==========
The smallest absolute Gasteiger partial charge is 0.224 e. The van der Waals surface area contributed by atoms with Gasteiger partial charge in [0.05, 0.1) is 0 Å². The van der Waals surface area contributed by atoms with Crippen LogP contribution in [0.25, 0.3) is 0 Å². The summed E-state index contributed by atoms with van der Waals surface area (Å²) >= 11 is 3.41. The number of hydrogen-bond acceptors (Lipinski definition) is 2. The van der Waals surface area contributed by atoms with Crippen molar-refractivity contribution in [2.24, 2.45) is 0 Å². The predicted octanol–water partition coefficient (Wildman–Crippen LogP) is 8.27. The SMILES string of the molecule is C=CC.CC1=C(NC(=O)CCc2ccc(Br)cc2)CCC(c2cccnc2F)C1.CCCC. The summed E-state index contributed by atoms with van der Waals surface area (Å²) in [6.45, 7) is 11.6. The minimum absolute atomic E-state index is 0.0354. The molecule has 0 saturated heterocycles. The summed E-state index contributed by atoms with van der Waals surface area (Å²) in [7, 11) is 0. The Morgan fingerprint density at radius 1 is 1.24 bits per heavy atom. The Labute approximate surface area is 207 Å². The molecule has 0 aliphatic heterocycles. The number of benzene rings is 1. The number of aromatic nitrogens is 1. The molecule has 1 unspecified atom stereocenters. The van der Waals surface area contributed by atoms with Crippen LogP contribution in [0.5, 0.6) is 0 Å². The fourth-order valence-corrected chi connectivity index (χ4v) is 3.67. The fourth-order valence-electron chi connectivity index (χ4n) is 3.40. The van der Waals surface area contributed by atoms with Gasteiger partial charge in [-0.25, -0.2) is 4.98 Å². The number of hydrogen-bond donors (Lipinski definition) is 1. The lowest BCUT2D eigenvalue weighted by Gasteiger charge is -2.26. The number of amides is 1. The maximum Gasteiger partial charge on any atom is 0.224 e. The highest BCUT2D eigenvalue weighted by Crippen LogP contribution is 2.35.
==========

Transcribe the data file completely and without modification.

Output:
The smallest absolute Gasteiger partial charge is 0.224 e. The van der Waals surface area contributed by atoms with Gasteiger partial charge in [0.05, 0.1) is 0 Å². The van der Waals surface area contributed by atoms with Crippen LogP contribution in [0.25, 0.3) is 0 Å². The summed E-state index contributed by atoms with van der Waals surface area (Å²) >= 11 is 3.41. The number of hydrogen-bond acceptors (Lipinski definition) is 2. The van der Waals surface area contributed by atoms with Crippen molar-refractivity contribution in [2.24, 2.45) is 0 Å². The predicted octanol–water partition coefficient (Wildman–Crippen LogP) is 8.27. The SMILES string of the molecule is C=CC.CC1=C(NC(=O)CCc2ccc(Br)cc2)CCC(c2cccnc2F)C1.CCCC. The summed E-state index contributed by atoms with van der Waals surface area (Å²) in [6.45, 7) is 11.6. The minimum absolute atomic E-state index is 0.0354. The molecule has 0 saturated heterocycles. The summed E-state index contributed by atoms with van der Waals surface area (Å²) in [7, 11) is 0. The Morgan fingerprint density at radius 1 is 1.24 bits per heavy atom. The Labute approximate surface area is 207 Å². The molecule has 0 aliphatic heterocycles. The number of benzene rings is 1. The number of aromatic nitrogens is 1. The molecule has 1 unspecified atom stereocenters. The van der Waals surface area contributed by atoms with Crippen LogP contribution in [0.5, 0.6) is 0 Å². The fourth-order valence-corrected chi connectivity index (χ4v) is 3.67. The fourth-order valence-electron chi connectivity index (χ4n) is 3.40. The van der Waals surface area contributed by atoms with Gasteiger partial charge in [-0.25, -0.2) is 4.98 Å². The number of hydrogen-bond donors (Lipinski definition) is 1. The lowest BCUT2D eigenvalue weighted by Gasteiger charge is -2.26. The number of amides is 1. The maximum Gasteiger partial charge on any atom is 0.224 e. The highest BCUT2D eigenvalue weighted by Crippen LogP contribution is 2.35.